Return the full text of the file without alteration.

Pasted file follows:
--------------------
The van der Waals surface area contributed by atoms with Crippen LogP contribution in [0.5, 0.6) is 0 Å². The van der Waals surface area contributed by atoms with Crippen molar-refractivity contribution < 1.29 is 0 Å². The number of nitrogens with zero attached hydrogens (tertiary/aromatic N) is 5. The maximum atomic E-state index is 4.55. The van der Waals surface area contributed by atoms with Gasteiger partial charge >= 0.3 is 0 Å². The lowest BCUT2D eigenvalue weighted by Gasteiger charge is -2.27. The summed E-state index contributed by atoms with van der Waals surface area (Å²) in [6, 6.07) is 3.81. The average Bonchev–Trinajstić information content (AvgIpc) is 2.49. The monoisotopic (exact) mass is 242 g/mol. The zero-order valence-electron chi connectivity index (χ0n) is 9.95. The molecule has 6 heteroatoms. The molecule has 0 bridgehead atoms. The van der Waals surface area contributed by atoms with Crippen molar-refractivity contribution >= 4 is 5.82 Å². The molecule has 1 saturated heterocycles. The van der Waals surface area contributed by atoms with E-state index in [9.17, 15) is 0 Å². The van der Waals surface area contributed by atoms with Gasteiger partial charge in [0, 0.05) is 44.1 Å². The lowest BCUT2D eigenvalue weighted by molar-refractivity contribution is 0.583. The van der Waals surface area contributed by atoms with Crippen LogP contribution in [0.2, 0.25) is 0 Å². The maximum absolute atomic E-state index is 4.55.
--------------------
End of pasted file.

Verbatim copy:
The van der Waals surface area contributed by atoms with Crippen LogP contribution in [0.5, 0.6) is 0 Å². The van der Waals surface area contributed by atoms with Crippen molar-refractivity contribution < 1.29 is 0 Å². The number of nitrogens with zero attached hydrogens (tertiary/aromatic N) is 5. The maximum atomic E-state index is 4.55. The van der Waals surface area contributed by atoms with Gasteiger partial charge >= 0.3 is 0 Å². The lowest BCUT2D eigenvalue weighted by Gasteiger charge is -2.27. The summed E-state index contributed by atoms with van der Waals surface area (Å²) in [6, 6.07) is 3.81. The average Bonchev–Trinajstić information content (AvgIpc) is 2.49. The monoisotopic (exact) mass is 242 g/mol. The zero-order valence-electron chi connectivity index (χ0n) is 9.95. The molecule has 6 heteroatoms. The molecule has 0 bridgehead atoms. The van der Waals surface area contributed by atoms with Crippen molar-refractivity contribution >= 4 is 5.82 Å². The molecule has 1 saturated heterocycles. The van der Waals surface area contributed by atoms with E-state index in [9.17, 15) is 0 Å². The van der Waals surface area contributed by atoms with Gasteiger partial charge in [0, 0.05) is 44.1 Å². The lowest BCUT2D eigenvalue weighted by molar-refractivity contribution is 0.583. The van der Waals surface area contributed by atoms with Crippen LogP contribution in [0.2, 0.25) is 0 Å². The maximum absolute atomic E-state index is 4.55.